Commentary: UC Davis Study Underscores Need for Vaccines and Masks

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By David M. Greenwald
Executive Editor

The Delta surge is slowing going down—there were 103,785 new cases yesterday, which is still 7 to 8 times higher than it was in early July, but about 33 percent lower than it was a month ago at its peak.

California has just 17 cases per 100,000 now, second best in the country (behind Connecticut).  The highest states led by Alaska at an astounding 121 per 100,000, are primarily states that have resisted vaccines—though there are exceptions like Maine which is 69 percent fully vaccinated and still at 45 per 100,000, 13th in the nation.

Five of the top six states are below 50 percent with Alaska at 51 percent.

A new study out of the UC Davis Genome Center found no significant difference in the viral load between vaccinated and unvaccinated people who tested positive and between those with or without symptoms.

“The findings underscore the continuing need for masking and regular testing alongside vaccination, especially in areas of high prevalence,” the release noted.

“Our study adds to existing data about levels of virus in vaccine breakthroughs in two settings of high ongoing community prevalence of the delta variant,” said Professor Richard Michelmore, director of the UC Davis Genome Center.

Drilling down a bit, I found some important things to make note of.

First of all, despite breakthrough cases, you are better off being vaccinated.

Of the 49 patients who were hospitalized with COVID-19 at UC Davis Medical Center, 41 were unvaccinated.

While reassuring, it is also disconcerting.

Overall the study finds: “Vaccines have been shown to be highly effective in preventing severe disease, hospitalization and death from COVID-19.”

But “breakthrough infections where vaccinated people do become sick can occur.”

More importantly, they found “especially in areas where virus prevalence is high.”

They further note: “Although vaccinated people with a breakthrough infection are much less likely to become severely ill than unvaccinated, the new study shows that they can be carrying similar amounts of virus and could potentially spread the virus to other people.”

Further: “It’s very important to get vaccinated, Michelmore said, because vaccines greatly reduce the risk of severe disease, but you should not assume that because you are vaccinated you cannot get infected or transmit the disease to others. Mask-wearing and regular testing remain important, especially in areas of high prevalence.”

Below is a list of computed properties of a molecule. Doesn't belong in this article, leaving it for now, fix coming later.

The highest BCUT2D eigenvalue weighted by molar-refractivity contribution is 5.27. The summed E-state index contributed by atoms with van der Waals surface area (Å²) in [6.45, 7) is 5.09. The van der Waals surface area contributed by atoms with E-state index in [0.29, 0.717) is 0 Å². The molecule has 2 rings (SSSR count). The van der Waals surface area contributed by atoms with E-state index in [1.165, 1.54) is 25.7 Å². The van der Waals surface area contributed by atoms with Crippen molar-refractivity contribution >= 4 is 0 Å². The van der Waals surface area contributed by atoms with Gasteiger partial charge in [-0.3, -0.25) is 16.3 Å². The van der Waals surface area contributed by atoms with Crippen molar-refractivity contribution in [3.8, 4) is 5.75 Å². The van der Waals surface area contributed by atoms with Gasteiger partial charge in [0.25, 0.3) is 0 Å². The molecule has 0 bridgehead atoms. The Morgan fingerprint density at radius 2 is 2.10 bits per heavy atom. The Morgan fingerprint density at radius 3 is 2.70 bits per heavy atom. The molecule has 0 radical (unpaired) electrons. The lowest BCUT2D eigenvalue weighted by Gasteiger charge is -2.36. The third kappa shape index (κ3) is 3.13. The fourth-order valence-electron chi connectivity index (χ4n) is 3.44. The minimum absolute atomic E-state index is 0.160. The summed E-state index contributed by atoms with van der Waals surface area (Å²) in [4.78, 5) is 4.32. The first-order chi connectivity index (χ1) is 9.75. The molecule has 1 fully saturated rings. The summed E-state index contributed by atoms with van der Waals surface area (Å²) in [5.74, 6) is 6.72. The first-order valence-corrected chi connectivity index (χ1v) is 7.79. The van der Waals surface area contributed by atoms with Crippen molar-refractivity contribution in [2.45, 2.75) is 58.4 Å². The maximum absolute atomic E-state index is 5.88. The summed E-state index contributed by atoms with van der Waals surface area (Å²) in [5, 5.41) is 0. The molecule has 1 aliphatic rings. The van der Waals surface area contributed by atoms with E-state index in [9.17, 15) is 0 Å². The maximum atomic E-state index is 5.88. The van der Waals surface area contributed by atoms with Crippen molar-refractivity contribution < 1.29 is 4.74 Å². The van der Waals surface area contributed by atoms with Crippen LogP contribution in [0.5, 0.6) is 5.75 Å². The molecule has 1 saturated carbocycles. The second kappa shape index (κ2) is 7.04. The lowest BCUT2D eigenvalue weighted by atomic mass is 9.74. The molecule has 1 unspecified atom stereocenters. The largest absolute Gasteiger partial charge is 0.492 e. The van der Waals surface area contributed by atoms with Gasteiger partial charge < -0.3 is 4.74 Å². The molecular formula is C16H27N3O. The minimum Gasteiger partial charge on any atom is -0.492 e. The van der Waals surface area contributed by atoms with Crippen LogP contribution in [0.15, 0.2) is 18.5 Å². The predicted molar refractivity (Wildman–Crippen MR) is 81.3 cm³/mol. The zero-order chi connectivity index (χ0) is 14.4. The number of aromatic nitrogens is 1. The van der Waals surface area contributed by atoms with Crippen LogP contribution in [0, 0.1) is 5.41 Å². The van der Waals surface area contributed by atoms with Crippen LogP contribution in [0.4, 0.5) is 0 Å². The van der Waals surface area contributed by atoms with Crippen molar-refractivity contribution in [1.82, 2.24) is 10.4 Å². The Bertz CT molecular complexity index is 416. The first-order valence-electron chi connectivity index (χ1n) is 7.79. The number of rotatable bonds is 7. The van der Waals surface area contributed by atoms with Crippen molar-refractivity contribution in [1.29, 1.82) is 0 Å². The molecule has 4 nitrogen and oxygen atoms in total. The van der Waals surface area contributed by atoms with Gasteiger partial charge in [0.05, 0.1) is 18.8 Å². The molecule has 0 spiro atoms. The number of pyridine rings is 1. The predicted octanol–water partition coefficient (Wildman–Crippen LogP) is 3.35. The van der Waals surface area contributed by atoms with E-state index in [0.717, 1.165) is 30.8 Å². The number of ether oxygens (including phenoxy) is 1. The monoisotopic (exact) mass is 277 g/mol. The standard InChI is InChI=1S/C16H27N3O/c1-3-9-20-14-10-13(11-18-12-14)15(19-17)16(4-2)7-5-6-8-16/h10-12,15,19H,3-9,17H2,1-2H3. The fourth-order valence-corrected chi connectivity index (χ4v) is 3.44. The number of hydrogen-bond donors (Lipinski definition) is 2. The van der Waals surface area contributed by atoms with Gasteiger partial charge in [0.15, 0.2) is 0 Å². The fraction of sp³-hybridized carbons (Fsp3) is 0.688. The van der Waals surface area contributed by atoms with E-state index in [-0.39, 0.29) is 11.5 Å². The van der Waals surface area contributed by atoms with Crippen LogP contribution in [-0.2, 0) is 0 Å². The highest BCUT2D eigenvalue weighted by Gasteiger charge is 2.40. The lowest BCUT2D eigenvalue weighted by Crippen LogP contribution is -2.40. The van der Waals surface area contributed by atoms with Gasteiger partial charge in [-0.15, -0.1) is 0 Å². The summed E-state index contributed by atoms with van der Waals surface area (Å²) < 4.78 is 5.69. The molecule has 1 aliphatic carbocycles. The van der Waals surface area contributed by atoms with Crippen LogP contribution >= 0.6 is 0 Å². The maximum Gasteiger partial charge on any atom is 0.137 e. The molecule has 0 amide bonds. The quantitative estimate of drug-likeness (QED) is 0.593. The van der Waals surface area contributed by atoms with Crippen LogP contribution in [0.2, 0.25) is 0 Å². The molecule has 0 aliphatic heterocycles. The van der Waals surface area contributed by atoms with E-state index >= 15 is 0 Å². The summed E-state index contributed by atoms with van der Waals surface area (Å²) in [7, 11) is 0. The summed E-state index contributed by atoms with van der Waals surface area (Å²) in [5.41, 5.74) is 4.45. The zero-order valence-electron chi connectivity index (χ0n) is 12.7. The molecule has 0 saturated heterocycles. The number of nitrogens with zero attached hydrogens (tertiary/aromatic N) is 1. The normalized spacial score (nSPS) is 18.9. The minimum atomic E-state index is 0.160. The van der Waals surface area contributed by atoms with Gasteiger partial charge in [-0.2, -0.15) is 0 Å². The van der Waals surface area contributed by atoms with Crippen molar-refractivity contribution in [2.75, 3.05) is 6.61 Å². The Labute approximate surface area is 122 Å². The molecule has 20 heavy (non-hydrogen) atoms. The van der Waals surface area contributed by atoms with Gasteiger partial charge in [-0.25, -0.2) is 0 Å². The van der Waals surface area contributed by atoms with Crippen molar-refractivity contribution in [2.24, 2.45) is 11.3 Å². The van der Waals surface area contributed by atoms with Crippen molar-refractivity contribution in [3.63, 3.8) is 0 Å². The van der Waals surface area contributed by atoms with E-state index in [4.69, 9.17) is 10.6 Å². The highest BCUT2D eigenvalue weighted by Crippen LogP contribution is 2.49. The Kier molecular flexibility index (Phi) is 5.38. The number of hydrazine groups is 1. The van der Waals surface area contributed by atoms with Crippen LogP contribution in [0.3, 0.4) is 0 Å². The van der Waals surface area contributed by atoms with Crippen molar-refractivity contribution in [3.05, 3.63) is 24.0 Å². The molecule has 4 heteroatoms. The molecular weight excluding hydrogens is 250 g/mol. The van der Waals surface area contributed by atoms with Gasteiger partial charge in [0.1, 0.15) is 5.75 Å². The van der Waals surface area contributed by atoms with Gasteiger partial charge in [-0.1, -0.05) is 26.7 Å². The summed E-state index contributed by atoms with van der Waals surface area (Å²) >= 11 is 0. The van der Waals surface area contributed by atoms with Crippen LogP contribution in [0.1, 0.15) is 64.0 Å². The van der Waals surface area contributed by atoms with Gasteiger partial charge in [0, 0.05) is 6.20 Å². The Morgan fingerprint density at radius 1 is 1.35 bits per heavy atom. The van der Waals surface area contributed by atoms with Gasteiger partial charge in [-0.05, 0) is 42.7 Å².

What I take away from all of this is the following.

First, there is an attitude that unvaccinated people have—this is my right to medical freedom.  As long as you and yours are getting vaccinated, what I do shouldn’t matter.

The data shows this is completely false.  Unvaccinated people are a threat to vaccinated people because they are far more likely to be infected and thus transmit the virus.

Vaccinated people do get breakthrough sickness.  They get it at a lower rate than unvaccinated people as the data show, they get it less severely than unvaccinated people as the data show, but the idea that the presence of the vaccine means either should be able to do what they want is false.

The study in fact notes that “areas where virus prevalence is high” is especially conducive to those being vaccinated getting sick shows the error of this thinking.

Moreover, the study found that the actual viral load, which correlates with ability to transmit, is pretty much the same regardless—vaccinated/unvaccinated and sick/not sick.  The only real defense then is masks and testing.  That means that the states that have tried to ban mask mandates at schools and elsewhere are going against scientific recommendations.

About The Author

David Greenwald is the founder, editor, and executive director of the Davis Vanguard. He founded the Vanguard in 2006. David Greenwald moved to Davis in 1996 to attend Graduate School at UC Davis in Political Science. He lives in South Davis with his wife Cecilia Escamilla Greenwald and three children.

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21 Comments

  1. Alan Miller